That said, we’ve rounded up some of the top spots to really get that Queenstown feel in all of your shots. These locations capture all angles of Queenstown, from abovebelow, on the water and in nature.


The TSS Earnslaw

The Lady of the Lake has been gracing the shores of Lake Whakatipu for over a century. Beautifully restored, the ‘Earnie’ will delight from all angles—whether you’re onboard, or watching her come around Queenstown Bay to dock. 

TSS Earnslaw through the trees at dusk with lights twinklingThe TSS Earnslaw. Credit @alexdarkphotography

The view from Queenstown Hill

The easily-accessed Queenstown Hill Time Walk, is a two hour climb (at a leisurely pace) to the ‘basket of dreams’ and in our opinion, the best spot to capture a spectacular angle of The Remarkables mountain range, one of only two mountain ranges in the world to run directly north to south. Walking slightly further along the hill brings you to a small ‘lake’ for a different view point and photo opportunities.

View of mountains and lake from Queenstown Hill SummitQueenstown Hill Summit 

Views from Coronet Peak

Even in summer, the view from Coronet Peak offers snappers a panorama of the Whakatipu basin, including the Crown Terrace, a hint of Lake Hayes, and The Remarkables, as well as the paragliders and hang-gliders launching themselves off the mountain during Summer.

Soft warm hues of the sunrise at Coronet Peak with mountain poking out above cloudsCoronet Peak

The Arrow River

Once a gold miners dream, the Arrow River is now a photographic paradise year round, with its distinct seasonal changes. Visit during April and May to capture the stunning autumn colours reflected in the river, or in spring to snap the new growth bright in the trees. Summer sees lupins flowering along the banks, and in winter there’s a chance of snow amidst the wooden tones.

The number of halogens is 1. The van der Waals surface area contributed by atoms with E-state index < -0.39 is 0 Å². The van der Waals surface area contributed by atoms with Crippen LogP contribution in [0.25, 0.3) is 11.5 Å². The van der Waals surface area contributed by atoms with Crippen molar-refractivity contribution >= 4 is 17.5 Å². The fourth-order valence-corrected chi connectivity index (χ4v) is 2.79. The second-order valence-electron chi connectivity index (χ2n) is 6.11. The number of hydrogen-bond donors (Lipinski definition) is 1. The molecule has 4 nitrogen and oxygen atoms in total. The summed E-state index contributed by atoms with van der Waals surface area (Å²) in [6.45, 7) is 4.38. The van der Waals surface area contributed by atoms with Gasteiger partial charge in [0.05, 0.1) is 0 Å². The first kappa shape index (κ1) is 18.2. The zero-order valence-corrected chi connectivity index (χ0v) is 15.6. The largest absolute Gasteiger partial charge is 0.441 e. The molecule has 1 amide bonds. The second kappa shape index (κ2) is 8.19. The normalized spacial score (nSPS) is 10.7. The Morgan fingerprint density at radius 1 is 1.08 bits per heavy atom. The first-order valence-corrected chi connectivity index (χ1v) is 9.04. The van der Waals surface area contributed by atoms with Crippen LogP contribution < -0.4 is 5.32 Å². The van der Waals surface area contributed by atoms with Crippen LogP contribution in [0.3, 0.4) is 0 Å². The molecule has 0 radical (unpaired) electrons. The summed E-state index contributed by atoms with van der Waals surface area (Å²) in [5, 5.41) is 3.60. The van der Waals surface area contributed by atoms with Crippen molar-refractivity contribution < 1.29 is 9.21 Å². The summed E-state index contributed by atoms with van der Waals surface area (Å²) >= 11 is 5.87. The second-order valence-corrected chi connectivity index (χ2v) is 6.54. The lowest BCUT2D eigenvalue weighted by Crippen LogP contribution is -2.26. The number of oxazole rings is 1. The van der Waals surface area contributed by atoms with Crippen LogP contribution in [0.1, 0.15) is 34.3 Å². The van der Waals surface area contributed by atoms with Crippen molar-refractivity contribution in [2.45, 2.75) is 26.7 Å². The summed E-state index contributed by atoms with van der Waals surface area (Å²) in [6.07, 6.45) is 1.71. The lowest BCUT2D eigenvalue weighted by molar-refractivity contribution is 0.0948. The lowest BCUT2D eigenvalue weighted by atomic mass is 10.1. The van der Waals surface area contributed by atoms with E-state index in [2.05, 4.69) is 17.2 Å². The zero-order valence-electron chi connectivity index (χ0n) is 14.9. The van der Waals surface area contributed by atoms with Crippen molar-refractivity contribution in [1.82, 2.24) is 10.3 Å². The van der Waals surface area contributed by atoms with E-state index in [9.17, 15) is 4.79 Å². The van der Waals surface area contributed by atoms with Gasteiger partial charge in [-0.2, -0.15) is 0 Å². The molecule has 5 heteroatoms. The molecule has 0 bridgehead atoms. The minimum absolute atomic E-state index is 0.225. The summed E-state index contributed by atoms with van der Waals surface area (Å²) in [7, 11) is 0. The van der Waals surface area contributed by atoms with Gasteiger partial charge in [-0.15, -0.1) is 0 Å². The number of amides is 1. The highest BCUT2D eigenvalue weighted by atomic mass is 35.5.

Autumn trees falling around Arrow RiverThe Arrow River. Credit @blondeandthebeyond

Ben Lomond

This one requires some effort, the summit is a six to eight hour round trip, but you will be rewarded with a 360 degree view of the Whakatipu Basin. Please take the time to read this information on hiking and walking safely in the region. 

Ben Lomond HikingBen Lomond Track

Glenorchy Wharf

Glenorchy is a gateway to many activities in the region, but no visit is complete without checking out the Glenorchy Wharf, for its access to lake and mountain views. The famous Red Wharf shed, is a great shot, as are the sunken trees just to the right of the wharf—they create an eerie subject, especially if there happens to be fog rolling over the lake.

Red wharf shed and snowy mountains reflecting on the riverGlenorchy Warf. Credit @barekiwi

Bob's Peak

Bob's Peak isn’t considered an iconic Queenstown experience for nothing. The unrivalled views of the Queenstown region are the perfect brag spot for photographers to capture and let the world know where they are. While you’re there look out for lugers, zipliners, mountain bikers, and paragliders as this spot is a hive of adventure activities.

Bob's Peak Sunset, QueenstownBob's Peak. Credit @div_x

The Devil's Staircase

This road winds between Lake Whakatipu and The Remarkables mountain range, with spectacular views up and down the Kingston arm of the lake. The best photo stop is from the lookout at the top of Devil’s Staircase. Take care when pulling over into the stop.

The winding road of the Devil's Staircase.The Devil's Staircase. Credit @anv_productions

Lake Hayes

This spot is a photographers dream, with glass like reflections on a still day and views of The Remarkables, Coronet Peak, Cecil Peak and off towards Arrowtown in the distance. The two-and-a-half hour walking track loops around the lake, undulating to give difference perspectives at each peak or right down to the water’s edge. The reserve at the north eastern end is a popular swimming hole in the summer, with kayakers and paddle boarders taking to the water.

Hot air balloon flying over misty lakeLake Hayes. Credit @wlaiphotos

Cecil and Walter Peaks from Queenstown Bay

Cecil and Walter Peaks were named after William Rees’ sons. Rees was one of the region’s first European settlers and is regarded as the father of Queenstown. You can get great shots of both of these peaks from a sweet possie on Queenstown Beach, taking in the bustling action on the water in the foreground. 

Family sitting by the waterfront looking out to lake and mountainsQueenstown Bay